Prostate cancer is an all-too-common disease. Current estimates indicate that 1 in 9 men will face the illness over the course of their lifetimes. Fortunately, it’s also subject to early detection and eminently treatable with a range of effective, gentler approaches. Today, close to 100% of patients can expect to survive five years after diagnosis.
Among the growing ranks of survivors, however, many will face lasting issues that touch their lives daily, and intimately. Urinary incontinence — which can affect up to 2 out of 5 survivors — and erectile dysfunction — affecting 85% in the short term and as many as 1 in 3 over the long haul — both erode quality of life. And while there are well-known ways of dealing with both problems, they also come with their drawbacks.
City of Hope surgeon Jonathan “Nick” Warner , M.D., is concerned that many survivors may not know about better and more durable ways of addressing side effects.
When it comes to getting to the most out of life after prostate cancer, knowledge is power. And Warner wants to ensure that more men are empowered with a fuller sense of their options.
Stress urinary incontinence has a way of summoning feelings of anxiety, shame and embarrassment, drawing a constrictive border around some prostate cancer survivors’ lives.
“Men stay at home because they’re afraid of a leak in their pants,” Warner said. “They worry about where the bathroom is. They might cut back on their fluids. It definitely impacts their recovery and quality of life.”
Wearing pads to capture leakage is one typical workaround. Warner notes, however, that this adds up to an ongoing expense that medical insurance doesn’t reimburse. Meanwhile, City of Hope experts offer a pair of outpatient procedures usually covered by insurance — alternatives that, after about four weeks of recovery, can alleviate incontinence permanently:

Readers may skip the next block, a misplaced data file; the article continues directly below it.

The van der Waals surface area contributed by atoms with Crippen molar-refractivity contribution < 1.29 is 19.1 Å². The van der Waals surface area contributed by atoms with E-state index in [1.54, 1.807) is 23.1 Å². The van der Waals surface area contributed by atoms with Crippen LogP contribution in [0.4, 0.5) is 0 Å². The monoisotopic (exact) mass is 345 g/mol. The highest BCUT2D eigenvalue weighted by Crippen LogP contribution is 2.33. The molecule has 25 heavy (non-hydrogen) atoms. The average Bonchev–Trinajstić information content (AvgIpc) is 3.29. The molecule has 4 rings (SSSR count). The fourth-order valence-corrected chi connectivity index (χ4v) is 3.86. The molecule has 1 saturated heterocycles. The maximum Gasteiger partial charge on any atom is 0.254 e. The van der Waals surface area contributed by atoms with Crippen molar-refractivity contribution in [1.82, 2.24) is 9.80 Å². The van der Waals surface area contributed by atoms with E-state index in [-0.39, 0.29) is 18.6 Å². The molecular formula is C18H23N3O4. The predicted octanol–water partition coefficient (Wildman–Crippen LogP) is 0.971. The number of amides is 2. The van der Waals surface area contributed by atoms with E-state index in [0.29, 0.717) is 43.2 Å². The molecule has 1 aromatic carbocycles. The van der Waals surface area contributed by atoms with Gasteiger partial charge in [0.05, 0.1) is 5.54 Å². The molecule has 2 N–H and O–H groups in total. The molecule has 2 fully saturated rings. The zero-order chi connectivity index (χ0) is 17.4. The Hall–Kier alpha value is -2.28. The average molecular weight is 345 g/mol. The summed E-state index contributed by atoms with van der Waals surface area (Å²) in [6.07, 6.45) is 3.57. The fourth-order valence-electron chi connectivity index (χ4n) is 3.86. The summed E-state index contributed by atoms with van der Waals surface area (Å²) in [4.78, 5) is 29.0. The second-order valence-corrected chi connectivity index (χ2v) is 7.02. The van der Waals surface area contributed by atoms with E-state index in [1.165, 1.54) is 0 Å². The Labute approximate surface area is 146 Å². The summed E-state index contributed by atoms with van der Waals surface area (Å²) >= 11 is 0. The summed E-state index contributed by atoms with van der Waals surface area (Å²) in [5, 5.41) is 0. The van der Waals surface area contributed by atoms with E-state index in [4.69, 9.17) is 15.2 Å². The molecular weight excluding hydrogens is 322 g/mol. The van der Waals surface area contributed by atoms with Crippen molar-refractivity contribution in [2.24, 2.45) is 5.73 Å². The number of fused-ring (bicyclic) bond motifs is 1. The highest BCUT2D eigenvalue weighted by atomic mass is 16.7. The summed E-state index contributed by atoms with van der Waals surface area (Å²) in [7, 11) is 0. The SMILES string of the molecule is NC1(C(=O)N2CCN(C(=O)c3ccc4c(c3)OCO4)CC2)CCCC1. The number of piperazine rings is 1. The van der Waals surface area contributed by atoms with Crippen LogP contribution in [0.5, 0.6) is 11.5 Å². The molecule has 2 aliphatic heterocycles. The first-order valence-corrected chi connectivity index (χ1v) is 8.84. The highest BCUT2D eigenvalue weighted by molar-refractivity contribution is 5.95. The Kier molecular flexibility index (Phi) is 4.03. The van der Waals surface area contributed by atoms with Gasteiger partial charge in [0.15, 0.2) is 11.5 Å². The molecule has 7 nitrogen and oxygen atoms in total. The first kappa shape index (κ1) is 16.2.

Artificial urinary sphincter implant: In this 40-year-old “gold standard” approach, a device to control urination is put in place. Patients activate the device to urinate once every four hours or so, with no leakage in between.
Sling procedure: An option best suited for mild-to-moderate incontinence, this surgery involves embedding fiber that gently compresses the urethra. After recovery, men typically void when they feel the urge, as before their encounter with cancer.
“These are definitive cures for stress incontinence,” Warner said.
Sexual Intimacy Is Recoverable
The advent of pills that treat erectile dysfunction by stimulating blood flow was a great boon for prostate cancer survivors going through sexual side effects from treatment. However, these medicines aren’t a universal panacea. Certain types of nerve damage can render them ineffective. If they’re unsuccessful for a given patient, he may retreat into hopelessness.
“I think people assume that the pill is the only option,” Warner said. “When the pill demonstrates it’s not working, people often give up. And there are good studies showing that patients who aren’t engaging in regular intimacy have a lower quality of life on a global scale.”
For restoring erectile function, he outlines three other approaches available at City of Hope that are less publicized but likely to help those who find that oral medications don’t work:
Penile injection therapy: Patients with good blood flow and healthy penile tissue might consider drugs such as Edex that can be administered directly to the genitals via a very small needle. This strategy usually results in an erection within five to 10 minutes.
Vacuum erection device: This medical device comprises a pump and ring that are applied to the penis in order to mechanically cause an erection.
Penile implant: With a brief, outpatient procedure, surgeons put an inflatable device in place; after recovery, patients activate the device to effect an erection. Although this is the most invasive option, it also allows for the most spontaneity, requires no ongoing cost and earns the highest patient satisfaction ratings.
With these alternatives out there, fewer and fewer men need to feel like a part of their lives is over after defeating prostate cancer. From Warner’s perspective, survivors have the opportunity to be their own advocates by working with physicians to chart a course back to a “new normal” that enables them to feel whole again. He sees fulfilling his role in the journey as a type of honor.
“The oncologist is interested in curing cancer; from the reconstructive side, my goal is getting people back to normal,” he said. “When you see the joy you can bring somebody by curing them of their leakage or restoring their erectile function — not only the patient, but also their partner — it’s just as rewarding.”